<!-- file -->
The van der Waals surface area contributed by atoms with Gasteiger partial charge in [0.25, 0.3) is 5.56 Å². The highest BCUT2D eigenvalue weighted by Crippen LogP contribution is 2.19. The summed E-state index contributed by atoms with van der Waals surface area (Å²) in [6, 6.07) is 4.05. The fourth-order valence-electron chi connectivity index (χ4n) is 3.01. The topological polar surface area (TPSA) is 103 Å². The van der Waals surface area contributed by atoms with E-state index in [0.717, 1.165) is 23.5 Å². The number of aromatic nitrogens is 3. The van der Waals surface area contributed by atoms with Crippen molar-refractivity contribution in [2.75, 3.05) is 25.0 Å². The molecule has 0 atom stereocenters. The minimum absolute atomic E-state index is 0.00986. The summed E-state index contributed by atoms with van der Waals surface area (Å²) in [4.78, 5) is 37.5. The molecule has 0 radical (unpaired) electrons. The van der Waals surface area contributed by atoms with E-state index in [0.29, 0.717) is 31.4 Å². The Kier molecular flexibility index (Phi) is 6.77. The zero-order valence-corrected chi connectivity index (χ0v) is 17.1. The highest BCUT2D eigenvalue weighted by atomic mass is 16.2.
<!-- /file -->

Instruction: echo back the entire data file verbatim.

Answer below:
The van der Waals surface area contributed by atoms with Gasteiger partial charge in [0.25, 0.3) is 5.56 Å². The highest BCUT2D eigenvalue weighted by Crippen LogP contribution is 2.19. The summed E-state index contributed by atoms with van der Waals surface area (Å²) in [6, 6.07) is 4.05. The fourth-order valence-electron chi connectivity index (χ4n) is 3.01. The topological polar surface area (TPSA) is 103 Å². The van der Waals surface area contributed by atoms with E-state index in [0.717, 1.165) is 23.5 Å². The number of aromatic nitrogens is 3. The van der Waals surface area contributed by atoms with Crippen molar-refractivity contribution in [2.75, 3.05) is 25.0 Å². The molecule has 0 atom stereocenters. The minimum absolute atomic E-state index is 0.00986. The summed E-state index contributed by atoms with van der Waals surface area (Å²) in [4.78, 5) is 37.5. The molecule has 0 radical (unpaired) electrons. The van der Waals surface area contributed by atoms with E-state index in [0.29, 0.717) is 31.4 Å². The Kier molecular flexibility index (Phi) is 6.77. The zero-order valence-corrected chi connectivity index (χ0v) is 17.1. The highest BCUT2D eigenvalue weighted by atomic mass is 16.2.